Uh-Oh: The Curse of Billy Penn May Be Back to Haunt Us
An analysis of the photographic evidence.
Back in December, we learned that a team of ironworkers had installed a miniature William Penn figurine atop the new Comcast building in Philadelphia in an effort to ward off the Curse of Billy Penn. But new photographic evidence suggests that they might have messed it all up.
If you’re new to town or couldn’t care less about sports, even during exciting times like these, you may be asking yourself: What the hell is the Curse of Billy Penn?. So allow us to explain briefly.
Once upon a time, Philly sports teams were great. The Sixers became NBA champs in 1967. The Flyers took home the Stanley Cup in both 1974 and 1975. Who can forget the 1980 World Series, won by the Phillies, soon to be followed by the Sixers winning it all again in 1983?
But then, something about the city changed in a very big way.
Throughout the 20th century, a “gentlemen’s agreement” had kept any new building from rising higher than the top of the William Penn statue that sits at the pinnacle of City Hall. But in 1987, developer Willard Rouse defied the convention and erected One Liberty Place, besting Billy Penn by about 400 feet.
Later that very same year, the Flyers lost to the Edmonton Oilers in the seventh game of the Stanley Cup finals, and they lost the finals again a decade later when the Red Wings trounced them in a four-game sweep. The phrase “epic fail” was probably coined for the Phillies’ World Series flop in 1993. The Lakers took the Sixers out of the NBA Finals in 2001. And the Eagles lost the Super Bowl in 2005.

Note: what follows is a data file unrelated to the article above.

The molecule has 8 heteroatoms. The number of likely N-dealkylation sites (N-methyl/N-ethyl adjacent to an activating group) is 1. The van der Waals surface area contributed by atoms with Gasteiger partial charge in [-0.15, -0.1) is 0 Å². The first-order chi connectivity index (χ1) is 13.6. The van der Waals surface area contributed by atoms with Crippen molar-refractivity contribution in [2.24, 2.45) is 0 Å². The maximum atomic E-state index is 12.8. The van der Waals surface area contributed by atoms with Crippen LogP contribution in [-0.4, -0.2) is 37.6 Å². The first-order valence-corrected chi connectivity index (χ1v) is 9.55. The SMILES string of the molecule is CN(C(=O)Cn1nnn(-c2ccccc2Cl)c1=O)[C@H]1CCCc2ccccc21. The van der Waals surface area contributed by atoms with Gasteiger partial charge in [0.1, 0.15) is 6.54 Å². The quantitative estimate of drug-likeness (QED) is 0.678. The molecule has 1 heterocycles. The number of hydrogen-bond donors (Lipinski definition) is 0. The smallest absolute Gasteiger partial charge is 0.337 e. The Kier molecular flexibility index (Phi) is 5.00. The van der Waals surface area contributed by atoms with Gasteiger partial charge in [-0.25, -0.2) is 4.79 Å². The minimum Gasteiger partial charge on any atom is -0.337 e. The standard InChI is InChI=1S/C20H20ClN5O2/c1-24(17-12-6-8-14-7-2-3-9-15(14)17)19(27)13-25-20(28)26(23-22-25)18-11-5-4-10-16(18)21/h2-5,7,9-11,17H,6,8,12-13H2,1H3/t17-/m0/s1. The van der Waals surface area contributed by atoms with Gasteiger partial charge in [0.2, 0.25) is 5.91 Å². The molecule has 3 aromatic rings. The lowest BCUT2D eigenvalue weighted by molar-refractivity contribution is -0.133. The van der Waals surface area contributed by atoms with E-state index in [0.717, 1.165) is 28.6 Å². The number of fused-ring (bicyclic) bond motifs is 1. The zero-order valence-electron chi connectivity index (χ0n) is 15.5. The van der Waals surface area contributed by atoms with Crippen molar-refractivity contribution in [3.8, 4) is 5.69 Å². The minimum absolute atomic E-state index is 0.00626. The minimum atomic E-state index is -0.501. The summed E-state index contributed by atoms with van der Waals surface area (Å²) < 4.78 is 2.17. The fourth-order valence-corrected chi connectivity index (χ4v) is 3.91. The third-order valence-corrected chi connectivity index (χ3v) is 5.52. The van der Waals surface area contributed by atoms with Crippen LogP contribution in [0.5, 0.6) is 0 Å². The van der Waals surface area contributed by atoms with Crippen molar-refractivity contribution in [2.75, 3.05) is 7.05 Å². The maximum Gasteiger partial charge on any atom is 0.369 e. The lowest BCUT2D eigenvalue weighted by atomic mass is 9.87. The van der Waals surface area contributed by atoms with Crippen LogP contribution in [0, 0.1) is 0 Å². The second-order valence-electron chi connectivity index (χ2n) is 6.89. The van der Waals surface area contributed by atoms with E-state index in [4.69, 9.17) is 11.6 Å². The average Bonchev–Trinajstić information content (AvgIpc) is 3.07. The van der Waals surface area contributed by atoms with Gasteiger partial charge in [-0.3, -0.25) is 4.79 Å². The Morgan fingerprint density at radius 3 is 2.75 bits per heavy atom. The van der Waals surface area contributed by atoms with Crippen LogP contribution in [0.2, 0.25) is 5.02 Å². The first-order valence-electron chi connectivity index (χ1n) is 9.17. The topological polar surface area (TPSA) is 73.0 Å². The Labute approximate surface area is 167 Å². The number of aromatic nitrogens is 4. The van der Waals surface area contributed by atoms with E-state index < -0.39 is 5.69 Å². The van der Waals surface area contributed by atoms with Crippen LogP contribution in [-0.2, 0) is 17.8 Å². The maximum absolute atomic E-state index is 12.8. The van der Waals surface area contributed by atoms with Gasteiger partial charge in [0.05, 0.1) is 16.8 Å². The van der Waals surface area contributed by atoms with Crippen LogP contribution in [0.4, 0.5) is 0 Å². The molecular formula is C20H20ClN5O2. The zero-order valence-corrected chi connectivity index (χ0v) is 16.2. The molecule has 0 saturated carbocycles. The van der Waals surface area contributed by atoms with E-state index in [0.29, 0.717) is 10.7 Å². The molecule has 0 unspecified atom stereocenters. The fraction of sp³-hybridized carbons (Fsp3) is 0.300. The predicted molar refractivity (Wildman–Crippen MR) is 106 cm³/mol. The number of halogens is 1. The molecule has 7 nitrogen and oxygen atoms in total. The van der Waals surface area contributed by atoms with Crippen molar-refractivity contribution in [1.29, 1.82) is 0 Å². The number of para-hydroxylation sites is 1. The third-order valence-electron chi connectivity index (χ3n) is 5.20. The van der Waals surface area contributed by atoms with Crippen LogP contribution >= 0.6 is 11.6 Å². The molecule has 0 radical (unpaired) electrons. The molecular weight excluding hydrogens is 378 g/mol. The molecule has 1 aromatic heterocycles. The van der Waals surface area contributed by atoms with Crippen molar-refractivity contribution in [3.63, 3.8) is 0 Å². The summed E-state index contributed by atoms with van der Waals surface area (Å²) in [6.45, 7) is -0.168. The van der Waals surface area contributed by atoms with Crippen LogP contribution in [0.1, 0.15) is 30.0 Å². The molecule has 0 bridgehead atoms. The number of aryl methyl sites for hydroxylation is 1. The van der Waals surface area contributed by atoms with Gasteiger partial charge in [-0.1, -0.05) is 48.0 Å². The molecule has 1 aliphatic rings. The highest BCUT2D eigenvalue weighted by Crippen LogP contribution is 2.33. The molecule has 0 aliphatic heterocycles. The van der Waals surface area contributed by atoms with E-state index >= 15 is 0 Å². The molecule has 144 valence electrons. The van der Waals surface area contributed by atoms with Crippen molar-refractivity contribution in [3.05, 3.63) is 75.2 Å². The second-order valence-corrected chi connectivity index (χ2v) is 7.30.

At some point during all of that losing, somebody realized that the root of the problem may just have been a curse cast upon us by the spirit of William Penn, who would have been angered over the decision to diminish his skyline presence. Makes sense, right? Hence, the Curse of Billy Penn.
But wait a second! you declare. The Phillies won the World Series in 2008! There’s no frigging curse.
You’re correct that the Phillies won that year, but you may not be aware that before that happened, a member of the ironworkers union installed a miniature William Penn statue on the top of the under-construction Comcast Center, which was the tallest building in Philadelphia by then. Naturally, the Phillies only won because the curse had been broken.
So last December, the ironworkers went to the top of the new Comcast tower — the Comcast Technology Center — and put a tiny William Penn statue up there, since that now is the largest building in Philadelphia. Problem solved!
Not so fast …
As some on social media have noted, the statue might not technically be on top of the building. Yes, it sits atop the main structure of the Comcast tower, but there are clearly elements of the skyscraper — what look like communications towers and devices — above William Penn, as captured in this screengrab from an NBC10 aerial shot.
“Carson Wentz was hurt in the week immediately following the statue not being placed on top of the new tower,” points out Bryn Mawr resident Ricky Sayer, who first brought this dire issue to our attention. “Coincidence?”
Granted, things have gone pretty damn well for the Eagles since that game, but with the stakes this high, wouldn’t you want to use every single thing in your arsenal to give the team the biggest possible advantage? We have a message into the ironworkers to ask them to get up there and fix this at once.
We’ll keep you posted.